Foreign motorcyclists give helping hand

0 Comment(s)Print E-mail Xinhua, April 23, 2013
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For motorcyclists Brendan Frentz and Michael Kleinert, the friendship between them and Li Yongchao started with a ride following the devastating earthquake in southwest China's Sichuan Province.

On hearing about the quake on Saturday, the two decided to join volunteers on Frentz's second-hand red motorbike in Ya'an City, where they ran into Li, who was rushing home to check on his family. The anxiety on Li's face encouraged the pair to offer him a ride.

"He was scared. After all, we are foreigners and we don't know how to get there," said Frentz, a foreign student from Edmonton, in Canada.

According to Frentz, Li is a 22-year-old construction worker from Taiping Township of Lushan County, one of the townships that was worst hit by the quake. His parents and sister live there.

"His father is a coal miner. If something happened, it would have been the worst," said Frentz.

The scene along their journey stunned the three: collapsed houses everywhere, roads seriously damaged and military vehicles rushing to rescue people.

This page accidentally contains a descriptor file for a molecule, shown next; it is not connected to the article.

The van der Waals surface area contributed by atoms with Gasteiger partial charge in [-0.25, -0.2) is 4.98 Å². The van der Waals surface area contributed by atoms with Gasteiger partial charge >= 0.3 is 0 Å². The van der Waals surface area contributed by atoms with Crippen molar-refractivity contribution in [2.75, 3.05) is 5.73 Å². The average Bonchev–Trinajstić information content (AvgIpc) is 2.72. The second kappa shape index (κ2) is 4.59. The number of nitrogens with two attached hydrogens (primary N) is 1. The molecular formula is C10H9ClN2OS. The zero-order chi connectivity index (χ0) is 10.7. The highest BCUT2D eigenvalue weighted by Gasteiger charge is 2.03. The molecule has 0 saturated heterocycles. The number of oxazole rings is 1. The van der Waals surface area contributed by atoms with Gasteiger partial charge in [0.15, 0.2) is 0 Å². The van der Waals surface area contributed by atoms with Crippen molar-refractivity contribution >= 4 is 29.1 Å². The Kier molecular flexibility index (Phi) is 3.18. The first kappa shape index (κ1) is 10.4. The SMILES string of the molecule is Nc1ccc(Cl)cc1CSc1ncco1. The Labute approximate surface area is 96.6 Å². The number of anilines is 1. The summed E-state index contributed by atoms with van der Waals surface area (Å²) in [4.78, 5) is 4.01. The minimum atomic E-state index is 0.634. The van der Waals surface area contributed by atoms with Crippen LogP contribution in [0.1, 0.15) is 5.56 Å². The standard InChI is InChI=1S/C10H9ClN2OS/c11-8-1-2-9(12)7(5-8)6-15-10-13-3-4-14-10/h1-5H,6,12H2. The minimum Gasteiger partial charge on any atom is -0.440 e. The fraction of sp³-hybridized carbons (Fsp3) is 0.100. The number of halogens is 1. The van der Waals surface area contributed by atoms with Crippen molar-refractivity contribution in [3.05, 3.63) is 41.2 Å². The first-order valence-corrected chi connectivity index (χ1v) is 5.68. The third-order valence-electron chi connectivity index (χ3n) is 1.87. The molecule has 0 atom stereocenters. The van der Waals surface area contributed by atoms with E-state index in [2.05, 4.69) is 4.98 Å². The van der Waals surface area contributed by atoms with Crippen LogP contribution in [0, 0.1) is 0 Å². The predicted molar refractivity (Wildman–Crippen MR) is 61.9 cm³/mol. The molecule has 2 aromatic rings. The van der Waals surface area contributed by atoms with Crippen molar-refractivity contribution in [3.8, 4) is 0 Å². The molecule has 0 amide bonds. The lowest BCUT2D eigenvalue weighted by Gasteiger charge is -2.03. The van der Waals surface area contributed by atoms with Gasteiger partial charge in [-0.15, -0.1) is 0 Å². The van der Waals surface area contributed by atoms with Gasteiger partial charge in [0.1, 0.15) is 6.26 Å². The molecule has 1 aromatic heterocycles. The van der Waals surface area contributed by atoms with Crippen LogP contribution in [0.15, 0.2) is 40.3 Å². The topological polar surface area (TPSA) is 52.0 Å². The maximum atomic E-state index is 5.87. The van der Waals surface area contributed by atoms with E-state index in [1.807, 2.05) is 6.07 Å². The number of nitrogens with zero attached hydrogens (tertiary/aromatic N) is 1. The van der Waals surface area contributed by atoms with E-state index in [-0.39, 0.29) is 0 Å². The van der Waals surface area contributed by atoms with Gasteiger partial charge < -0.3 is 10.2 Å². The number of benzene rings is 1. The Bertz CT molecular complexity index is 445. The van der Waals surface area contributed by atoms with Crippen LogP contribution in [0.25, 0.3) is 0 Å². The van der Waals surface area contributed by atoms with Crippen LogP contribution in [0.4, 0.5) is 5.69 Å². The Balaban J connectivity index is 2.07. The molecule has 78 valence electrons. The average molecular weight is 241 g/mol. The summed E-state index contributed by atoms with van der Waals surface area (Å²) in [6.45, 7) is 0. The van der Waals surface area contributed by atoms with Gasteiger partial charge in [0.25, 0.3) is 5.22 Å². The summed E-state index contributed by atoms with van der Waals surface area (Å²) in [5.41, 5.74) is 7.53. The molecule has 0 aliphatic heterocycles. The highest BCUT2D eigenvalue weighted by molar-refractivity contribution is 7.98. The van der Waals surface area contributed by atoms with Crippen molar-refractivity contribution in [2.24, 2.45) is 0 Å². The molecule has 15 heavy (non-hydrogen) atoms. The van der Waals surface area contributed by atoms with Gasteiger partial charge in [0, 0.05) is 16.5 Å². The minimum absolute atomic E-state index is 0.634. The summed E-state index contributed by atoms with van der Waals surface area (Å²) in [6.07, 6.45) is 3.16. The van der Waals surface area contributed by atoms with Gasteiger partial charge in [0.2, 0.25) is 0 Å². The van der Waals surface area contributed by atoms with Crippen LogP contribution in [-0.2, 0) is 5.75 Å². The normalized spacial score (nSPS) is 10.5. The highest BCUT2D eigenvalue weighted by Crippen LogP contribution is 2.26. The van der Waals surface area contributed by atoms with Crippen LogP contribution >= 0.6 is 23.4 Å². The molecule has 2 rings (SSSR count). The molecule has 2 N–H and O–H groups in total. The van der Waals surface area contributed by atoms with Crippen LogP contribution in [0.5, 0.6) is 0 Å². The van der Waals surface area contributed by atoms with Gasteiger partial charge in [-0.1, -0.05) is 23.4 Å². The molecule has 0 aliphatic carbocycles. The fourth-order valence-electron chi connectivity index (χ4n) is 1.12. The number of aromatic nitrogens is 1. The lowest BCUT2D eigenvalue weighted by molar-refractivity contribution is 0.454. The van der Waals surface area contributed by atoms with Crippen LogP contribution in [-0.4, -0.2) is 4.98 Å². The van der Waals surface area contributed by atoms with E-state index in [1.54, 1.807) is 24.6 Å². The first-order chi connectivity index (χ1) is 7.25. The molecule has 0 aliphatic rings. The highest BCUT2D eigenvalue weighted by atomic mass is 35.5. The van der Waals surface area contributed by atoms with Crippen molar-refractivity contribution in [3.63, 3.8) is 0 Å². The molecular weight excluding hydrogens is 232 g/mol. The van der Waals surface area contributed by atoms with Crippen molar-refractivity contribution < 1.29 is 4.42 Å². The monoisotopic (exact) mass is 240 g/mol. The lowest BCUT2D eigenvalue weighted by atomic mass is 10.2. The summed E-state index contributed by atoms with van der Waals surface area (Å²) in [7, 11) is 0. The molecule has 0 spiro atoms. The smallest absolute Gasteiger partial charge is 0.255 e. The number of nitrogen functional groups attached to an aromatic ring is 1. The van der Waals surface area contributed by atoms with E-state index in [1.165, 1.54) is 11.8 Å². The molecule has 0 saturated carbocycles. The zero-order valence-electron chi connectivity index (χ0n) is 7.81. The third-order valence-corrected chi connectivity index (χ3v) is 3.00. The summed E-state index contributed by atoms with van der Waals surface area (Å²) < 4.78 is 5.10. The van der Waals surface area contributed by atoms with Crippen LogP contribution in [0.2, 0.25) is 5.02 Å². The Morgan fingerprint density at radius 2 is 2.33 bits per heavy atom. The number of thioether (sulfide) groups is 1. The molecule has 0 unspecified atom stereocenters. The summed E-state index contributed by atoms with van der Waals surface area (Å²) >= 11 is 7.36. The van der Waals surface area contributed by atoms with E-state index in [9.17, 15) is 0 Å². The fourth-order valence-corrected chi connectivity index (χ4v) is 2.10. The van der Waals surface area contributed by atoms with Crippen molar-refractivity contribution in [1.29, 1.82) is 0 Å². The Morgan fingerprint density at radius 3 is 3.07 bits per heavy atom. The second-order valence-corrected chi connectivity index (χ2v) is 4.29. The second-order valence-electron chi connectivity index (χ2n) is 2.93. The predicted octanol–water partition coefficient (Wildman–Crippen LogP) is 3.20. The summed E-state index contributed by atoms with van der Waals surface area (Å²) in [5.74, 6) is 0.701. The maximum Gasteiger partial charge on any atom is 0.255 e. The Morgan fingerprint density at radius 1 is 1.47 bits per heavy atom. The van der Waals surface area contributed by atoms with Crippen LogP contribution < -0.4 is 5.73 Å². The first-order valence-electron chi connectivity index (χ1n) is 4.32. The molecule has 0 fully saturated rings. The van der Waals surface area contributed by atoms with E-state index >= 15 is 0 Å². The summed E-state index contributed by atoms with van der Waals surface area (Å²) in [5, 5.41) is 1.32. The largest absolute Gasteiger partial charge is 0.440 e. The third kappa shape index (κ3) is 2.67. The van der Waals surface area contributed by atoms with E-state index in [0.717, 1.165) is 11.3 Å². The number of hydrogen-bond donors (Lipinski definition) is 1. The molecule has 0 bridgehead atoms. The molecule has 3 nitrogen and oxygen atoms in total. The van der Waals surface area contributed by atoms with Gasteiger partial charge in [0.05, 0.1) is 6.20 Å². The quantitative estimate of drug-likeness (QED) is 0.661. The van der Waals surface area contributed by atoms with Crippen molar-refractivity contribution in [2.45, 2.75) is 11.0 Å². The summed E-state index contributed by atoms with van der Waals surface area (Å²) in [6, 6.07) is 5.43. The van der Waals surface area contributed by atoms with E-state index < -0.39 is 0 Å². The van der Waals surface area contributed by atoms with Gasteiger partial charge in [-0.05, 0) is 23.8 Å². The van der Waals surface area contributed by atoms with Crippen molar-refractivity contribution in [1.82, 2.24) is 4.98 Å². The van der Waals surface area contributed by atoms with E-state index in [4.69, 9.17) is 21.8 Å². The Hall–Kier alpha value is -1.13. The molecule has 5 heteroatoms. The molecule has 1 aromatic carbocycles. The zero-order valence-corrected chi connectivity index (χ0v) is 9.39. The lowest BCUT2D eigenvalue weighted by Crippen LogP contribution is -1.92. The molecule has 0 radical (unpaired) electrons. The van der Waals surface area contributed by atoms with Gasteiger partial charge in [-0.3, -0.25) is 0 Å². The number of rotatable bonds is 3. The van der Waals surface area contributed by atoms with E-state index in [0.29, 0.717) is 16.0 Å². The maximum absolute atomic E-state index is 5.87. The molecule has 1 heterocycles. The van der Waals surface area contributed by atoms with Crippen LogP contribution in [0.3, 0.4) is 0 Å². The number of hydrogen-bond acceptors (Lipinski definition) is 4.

"I was very impressed by how fast the government reacted, their mobilization and organization," said Kleinert, also a student, from Oklahoma, the United States.

At Baosheng Township, seven to eight kilometers away from Li's hometown, they stopped as the road was blocked. They left the bike and started walking.

Two hours later, the three arrived at Li's home -- a two-storey house with the second floor damaged. Luckily, Li's father was spending the weekend at home, instead of in the coal mine shaft, when the quake occurred, and all family members were safe.

"Li's mother and sister burst into tears when they saw us," said Frentz.

The two soon became stars, as it was the first time foreigners had been to the remote township.

Both Frentz and Kleinert are sophomores from the Southwest University of Finance and Economics (SUFE) based in the provincial capital Chengdu.

Frentz said the strong tremor woke him in his dormitory on Saturday morning, but he did not realize how serious it was until he looked on the Internet.

"I wanted to do something, and a motorcycle is very useful for not getting stuck," he said, speaking fluent Chinese.

On Sunday morning, the pair left for Lushan County High School, where SUFE volunteers helped set up tents to teach local students.

"Our classmates told us they needed English teachers, and we believe it is a decent excuse for absence from school," said a smiling Frentz.

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